On this list, there are examples of poets who sought to express their love for horses throughout poetry, or in speaking about horses, explored other themes such as death or family. Explore more of the best poems ever written with our Top Ten Series.
Best Poems about Horses
- 1 Horses and Men in Rain by Carl Sandburg
- 2 Boot and Saddle by Robert Browning
- 3 The White Horse by D.H. Lawrence
- 4 The Undertaker’s Horse by Rudyard Kipling
- 5 The Highwayman by Alfred Noyes
- 6 The Old Horse in the City by Vachel Lindsay
- 7 At Grass by Philip Larkin
- 8 The Horse Poisoner by Thomas Lux
- 9 Why Some Girls Love Horses by Paisley Rekdal
- 10 On the Horse and His Rider by John Bunyan
Horses and Men in Rain by Carl Sandburg
With the musical repetition of the phrase “Let us sit” Sandberg speaks on collects images of mundane life. They are made beautiful through his use of language and the way in which he’s able to collect each. He wants to draw the reader’s attention to the “golden days,” and “all the olden golden men who rode horses in the rain”. The horses are part of an image of the past that, in this moment at least, Sandburg wants to celebrate.
Boot and Saddle by Robert Browning
In ‘Boot and Saddle’ Browning uses repetition, and even a marked chorus, to describe the progress of character riding on horseback. He repeats the phrase “Boot, saddle, to the horse, and away!” several times in the poem, emphasizing this call to action. Each line is full of power and purpose as the speaker describes charing off to “Rescue my Castle” before the sun is fully risen. He travels through the suburbs, speaks of friends cheering him on, and then discusses the impossibility of surrendering.
The White Horse by D.H. Lawrence
‘The White Horse’ by D.H. Lawrence s a very short four-line poem that depicts a youth and a white horse. In the four lines, the young man walk-up to the horse and puts “its / halter on”. The horse does nothing but stares at the boy “in silence”. The entire poem has a quiet contemplation about it that encourages a reader to dig deeper into each line and the complexities of animal/human relationships. The two, Lawrence concludes, are so silent they are “in another world”
The Undertaker’s Horse by Rudyard Kipling
Written in1885, ‘The Undertaker’s Horse’ speaks on themes of death through the image of a horse. This particular horse belongs to the undertaker and is in charge of ferrying dead bodies. The horse walks “hideously suggestive…professional and placid”. The speaker addresses the horse, considering its power, its job, and the way that time will eventually come for it as well despite its placid and professional movements. While speaking about death in general, Kipling can’t avoid discussing his own death and that of the reader’s as well.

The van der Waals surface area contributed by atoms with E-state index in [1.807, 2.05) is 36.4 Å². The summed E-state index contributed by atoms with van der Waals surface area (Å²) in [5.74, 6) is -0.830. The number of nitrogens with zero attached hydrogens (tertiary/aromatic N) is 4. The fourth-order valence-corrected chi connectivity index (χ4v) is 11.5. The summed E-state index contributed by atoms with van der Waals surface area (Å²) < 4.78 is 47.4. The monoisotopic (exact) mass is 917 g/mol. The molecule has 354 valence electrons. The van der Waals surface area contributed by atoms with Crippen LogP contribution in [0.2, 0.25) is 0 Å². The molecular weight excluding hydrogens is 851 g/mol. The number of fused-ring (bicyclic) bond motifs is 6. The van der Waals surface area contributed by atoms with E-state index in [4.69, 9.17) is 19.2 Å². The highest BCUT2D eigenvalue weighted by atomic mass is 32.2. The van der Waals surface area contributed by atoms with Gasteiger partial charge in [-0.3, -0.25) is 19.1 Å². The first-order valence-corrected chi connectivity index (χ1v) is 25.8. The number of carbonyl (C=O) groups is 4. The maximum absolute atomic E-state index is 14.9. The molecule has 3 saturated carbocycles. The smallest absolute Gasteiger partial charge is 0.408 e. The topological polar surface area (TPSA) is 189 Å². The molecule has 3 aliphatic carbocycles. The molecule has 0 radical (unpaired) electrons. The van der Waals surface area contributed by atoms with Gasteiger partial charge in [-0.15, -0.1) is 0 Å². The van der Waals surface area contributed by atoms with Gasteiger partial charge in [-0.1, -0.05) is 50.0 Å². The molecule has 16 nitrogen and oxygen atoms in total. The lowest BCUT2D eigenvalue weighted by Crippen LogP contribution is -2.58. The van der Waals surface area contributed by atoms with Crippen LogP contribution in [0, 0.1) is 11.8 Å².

The Highwayman by Alfred Noyes
‘The Highwayman’ is a very popular narrative poem that was first published in August of 1906. The poem tells the story of a highwayman, romantic in profession and belief, who falls in love with a landlord’s daughter named Bess. Their story is not a happy one in life, but in death, they are reunited. Throughout the poem, Noyes uses rhyme, rhythm and figurative language to create a compelling story.
The Old Horse in the City by Vachel Lindsay
In this short poem about horses, Lindsay writes from the perspective of a horse longing for freedom. He discusses the setting, the hay that’s been “Heaped up for me to eat” and contrasts moments of peace with those of pain. The men beat the horse until he is “sore” and he determines that one day he’s going to “break the halter-rope / And smash the stable-door” and escape. He will run free and see the hills of corn and the rises sun as he never could before.
At Grass by Philip Larkin
In ‘At Grass,’ Larkin speaks on the fate of two famous racehorses who have long since left the track and found a new home in a pasture. The poem begins with the speaker looking out over a field and noting how “they” are almost impossible to see at first. At one point the horses were the centre of everyone’s attention, now they are are only seen by the speaker. And even then, he sometimes finds it hard to spot them.
He thinks on their past lives at the track and wonders if the memories of fame and acclaim haunt the horses. The horses no longer work for the crowd, nor are they overwhelmed with these sights and sounds of the track. He comes to the conclusion that the two once-famous horses are much happier to have escaped their names. Whatever achievements may have been their’s have been “almanacked” and packed away for others to worry about.
The Horse Poisoner by Thomas Lux
A darker poem, ‘The Horse Poisoner’ tells the story a reader might expect from the title. It begins with the mystery of the dying horses “two from two farms over” and a variety of others from the area. There should be, some people thought, a connection between all the horse deaths. The poem ends mysteriously and compellingly.
Why Some Girls Love Horses by Paisley Rekdal
A lesser-known poem than some on this list, ‘Why Some Girls Love Horses’ speaks on themes of childhood and coming of age. The poem also delves into relationships between children and animals. It expresses a speaker’s admiration for a horse that was “smarter than most of the children” the child when to school with. The speaker ages as the poem progress and they learn to love the horse for its own freedom and how it is a slave to no one.
On the Horse and His Rider by John Bunyan
In this poem Bunyan depicts both horse and rider, contrasting one with the other. The speaker goes into the differences between riders and the horses they ride. There are some who “go as if they did not greatly care” or go “their way without a check”. It is all about riders learning horses and their different personalities as well as seeing how men ride horses and learning theirs.